Samantha A. Baca at NM Poetry Out Loud 2018Samantha A. Baca at NM Poetry Out Loud 2018

This is what I've loved about working with young people and, for 16 years, teaching in small-town high schools in Springer and Raton, New Mexico. Teaching in a small town, I taught the same kids for four years. I was blessed to get to know most of them well, and to see them grow and mature from the ages of 14 to18. Today some of my former students are local police officers, firemen, paramedics, business owners, and city workers. I love hearing their greetings of "Mr. Keller!" As the official photographer of New Mexico's annual Poetry Out Loud state finals competition, I had photographed Samantha Baca two years ago. Even with my strong visual orientation, I didn't recognize her transformation since then from gangly young teen to sophisticated young woman. It was a revelation, and among the reasons I love my work.




March 9, 2018    Nonagenarian

Bill Fegan, Shuler Theater, May 2015Bill Fegan, Shuler Theater, December 2014 by Tim Keller

Happy Birthday to our friend Bill Fegan, who was born 91 years ago today. I've photographed and written about Bill countless times over the past decade. I stopped by his office at the Shuler Theater Monday morning to visit and offer early birthday congratulations. Bill was in great spirits, laughing at how unexpectedly great he feels as he turns 91.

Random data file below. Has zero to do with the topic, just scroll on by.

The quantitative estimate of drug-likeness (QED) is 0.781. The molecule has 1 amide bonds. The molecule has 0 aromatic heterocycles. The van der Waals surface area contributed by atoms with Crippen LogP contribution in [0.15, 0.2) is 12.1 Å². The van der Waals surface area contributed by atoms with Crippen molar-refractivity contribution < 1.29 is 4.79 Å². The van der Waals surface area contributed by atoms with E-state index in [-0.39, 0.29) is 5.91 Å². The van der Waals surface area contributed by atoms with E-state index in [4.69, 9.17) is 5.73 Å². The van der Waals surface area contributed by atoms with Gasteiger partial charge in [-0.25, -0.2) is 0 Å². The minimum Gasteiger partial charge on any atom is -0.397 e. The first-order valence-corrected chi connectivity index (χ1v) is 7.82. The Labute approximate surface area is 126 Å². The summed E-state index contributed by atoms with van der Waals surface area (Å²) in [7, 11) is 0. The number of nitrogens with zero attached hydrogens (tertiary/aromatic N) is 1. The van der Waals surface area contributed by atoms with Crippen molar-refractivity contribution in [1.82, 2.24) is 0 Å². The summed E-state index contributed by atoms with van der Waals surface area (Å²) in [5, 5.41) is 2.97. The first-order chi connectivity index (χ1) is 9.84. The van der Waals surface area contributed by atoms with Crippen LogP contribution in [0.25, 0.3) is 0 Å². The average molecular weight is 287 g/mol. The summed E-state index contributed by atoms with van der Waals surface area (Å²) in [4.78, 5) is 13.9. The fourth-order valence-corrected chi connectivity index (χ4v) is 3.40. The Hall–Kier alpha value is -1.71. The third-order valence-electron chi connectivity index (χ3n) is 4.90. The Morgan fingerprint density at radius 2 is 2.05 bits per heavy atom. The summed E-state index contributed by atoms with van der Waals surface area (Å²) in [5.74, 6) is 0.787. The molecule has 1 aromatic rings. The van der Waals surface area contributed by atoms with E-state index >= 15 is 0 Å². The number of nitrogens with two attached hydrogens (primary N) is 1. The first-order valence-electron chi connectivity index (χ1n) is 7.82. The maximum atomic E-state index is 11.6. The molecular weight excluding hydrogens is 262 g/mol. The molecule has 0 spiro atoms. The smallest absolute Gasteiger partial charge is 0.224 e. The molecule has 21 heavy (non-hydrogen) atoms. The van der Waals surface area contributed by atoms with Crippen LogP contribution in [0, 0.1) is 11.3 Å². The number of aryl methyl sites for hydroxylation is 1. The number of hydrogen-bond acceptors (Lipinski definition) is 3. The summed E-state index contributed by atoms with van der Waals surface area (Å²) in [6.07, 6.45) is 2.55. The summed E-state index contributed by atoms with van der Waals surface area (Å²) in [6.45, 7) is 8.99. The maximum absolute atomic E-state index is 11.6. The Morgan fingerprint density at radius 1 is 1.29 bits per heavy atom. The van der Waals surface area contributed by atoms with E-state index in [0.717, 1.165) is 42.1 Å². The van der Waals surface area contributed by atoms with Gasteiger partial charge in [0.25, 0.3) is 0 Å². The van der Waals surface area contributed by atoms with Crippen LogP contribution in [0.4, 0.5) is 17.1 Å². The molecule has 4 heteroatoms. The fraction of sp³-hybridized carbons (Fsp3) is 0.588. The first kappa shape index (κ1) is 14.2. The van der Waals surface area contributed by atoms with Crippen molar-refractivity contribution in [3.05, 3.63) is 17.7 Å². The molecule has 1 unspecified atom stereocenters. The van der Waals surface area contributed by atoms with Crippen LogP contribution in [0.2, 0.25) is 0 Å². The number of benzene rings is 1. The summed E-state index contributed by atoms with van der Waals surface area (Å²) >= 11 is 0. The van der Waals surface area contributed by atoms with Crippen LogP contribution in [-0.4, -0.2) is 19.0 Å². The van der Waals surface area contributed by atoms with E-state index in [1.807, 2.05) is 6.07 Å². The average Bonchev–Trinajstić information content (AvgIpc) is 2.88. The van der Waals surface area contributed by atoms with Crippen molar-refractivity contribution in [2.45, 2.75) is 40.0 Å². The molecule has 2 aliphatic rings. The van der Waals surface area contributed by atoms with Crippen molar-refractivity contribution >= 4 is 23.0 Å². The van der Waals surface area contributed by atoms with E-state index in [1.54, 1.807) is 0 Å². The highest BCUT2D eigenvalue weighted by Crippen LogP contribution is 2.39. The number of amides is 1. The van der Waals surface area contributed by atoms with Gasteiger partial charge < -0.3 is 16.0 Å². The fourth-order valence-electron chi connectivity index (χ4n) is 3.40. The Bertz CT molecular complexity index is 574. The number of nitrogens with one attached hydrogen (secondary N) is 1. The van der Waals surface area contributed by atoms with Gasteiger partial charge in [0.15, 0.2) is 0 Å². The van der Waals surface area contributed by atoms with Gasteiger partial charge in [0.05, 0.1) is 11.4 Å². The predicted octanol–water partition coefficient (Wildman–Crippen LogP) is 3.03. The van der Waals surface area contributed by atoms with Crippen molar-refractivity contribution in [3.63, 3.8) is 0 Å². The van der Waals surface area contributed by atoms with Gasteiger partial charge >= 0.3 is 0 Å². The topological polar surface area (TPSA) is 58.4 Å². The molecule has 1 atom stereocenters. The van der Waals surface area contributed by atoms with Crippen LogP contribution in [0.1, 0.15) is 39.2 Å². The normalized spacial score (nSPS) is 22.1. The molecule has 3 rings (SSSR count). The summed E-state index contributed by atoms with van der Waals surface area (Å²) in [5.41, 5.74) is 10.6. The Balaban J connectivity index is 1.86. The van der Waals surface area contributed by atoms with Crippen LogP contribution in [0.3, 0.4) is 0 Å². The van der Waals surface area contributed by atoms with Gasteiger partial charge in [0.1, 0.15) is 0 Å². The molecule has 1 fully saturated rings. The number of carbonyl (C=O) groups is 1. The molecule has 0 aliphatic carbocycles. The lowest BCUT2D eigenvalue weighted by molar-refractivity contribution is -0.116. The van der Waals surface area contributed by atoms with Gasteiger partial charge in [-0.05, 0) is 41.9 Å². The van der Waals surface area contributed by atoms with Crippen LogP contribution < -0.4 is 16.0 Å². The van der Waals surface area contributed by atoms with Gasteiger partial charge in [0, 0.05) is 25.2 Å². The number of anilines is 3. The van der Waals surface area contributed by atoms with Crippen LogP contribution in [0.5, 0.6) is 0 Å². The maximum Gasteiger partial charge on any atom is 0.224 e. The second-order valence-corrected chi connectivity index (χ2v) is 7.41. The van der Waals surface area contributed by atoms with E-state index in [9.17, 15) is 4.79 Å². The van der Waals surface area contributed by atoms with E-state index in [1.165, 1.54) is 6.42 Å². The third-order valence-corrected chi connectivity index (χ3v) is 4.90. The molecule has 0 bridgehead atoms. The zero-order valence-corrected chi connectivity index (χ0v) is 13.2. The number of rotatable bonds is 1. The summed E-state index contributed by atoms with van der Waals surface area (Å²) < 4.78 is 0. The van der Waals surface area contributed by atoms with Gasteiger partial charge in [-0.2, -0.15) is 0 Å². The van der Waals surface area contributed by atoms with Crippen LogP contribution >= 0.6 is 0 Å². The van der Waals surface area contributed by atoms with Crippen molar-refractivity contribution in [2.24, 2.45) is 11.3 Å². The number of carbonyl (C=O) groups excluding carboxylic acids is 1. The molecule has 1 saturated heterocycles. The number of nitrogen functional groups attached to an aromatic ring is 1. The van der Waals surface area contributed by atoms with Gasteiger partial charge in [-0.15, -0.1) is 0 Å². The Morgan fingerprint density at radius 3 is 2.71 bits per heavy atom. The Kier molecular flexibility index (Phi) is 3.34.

Bill Fegan, Shuler Theater, 1963

After earning his master's degree in theater at the University of Alabama, Bill founded his Kaleidoscope Players in 1960 and took them on the road in touring productions. Raton's Shuler Theater was 48 years old when Bill's troupe arrived in 1963 with "Androcles and the Lion"; Bill played Caesar.

"We drove in over the Raton Pass," Bill remembered, "and we were just blown away by the scenery, the vistas of all the mesas." Impressed by Bill, a group of city officials and businessmen courted him to come back and run the city's Shuler Theater, pretty much with carte blanche to do what he wanted with it. Bill said yes and moved to Raton. When the Shuler reached its centennial in 2015, New Mexico Magazine commissioned me to tell the whole story of Bill and the Shuler in a feature I titled "The Centennial Rose" and they changed to the more pedestrian "On with the Show." (In 2010 the magazine had published "Shining Through," my shorter introduction to Bill and the Shuler.)

Christina Boyce, Bill Fegan, and Tim Kellef at Raton's Shuler Theater September 2015, photo by Tom Noe

I first told the story of Bill and the Shuler in "Lost Treasures Returned to Shuler Theater After 30 Years" in The Chronicle-News in May, 2009. Since 1963, Bill has spent most of his days and evenings at the Shuler, where he books and promotes shows, sells tickets, gives tours, hosts performances and holds court. Until recently he continued to act occasionally in plays (such as Arsenic and Old Lace) on the Shuler stage. Christina and I sometimes introduce Bill and the Shuler Theater to our visitors, including our dear and recently departed friend Tom Noe who photographed us with Bill in 2015.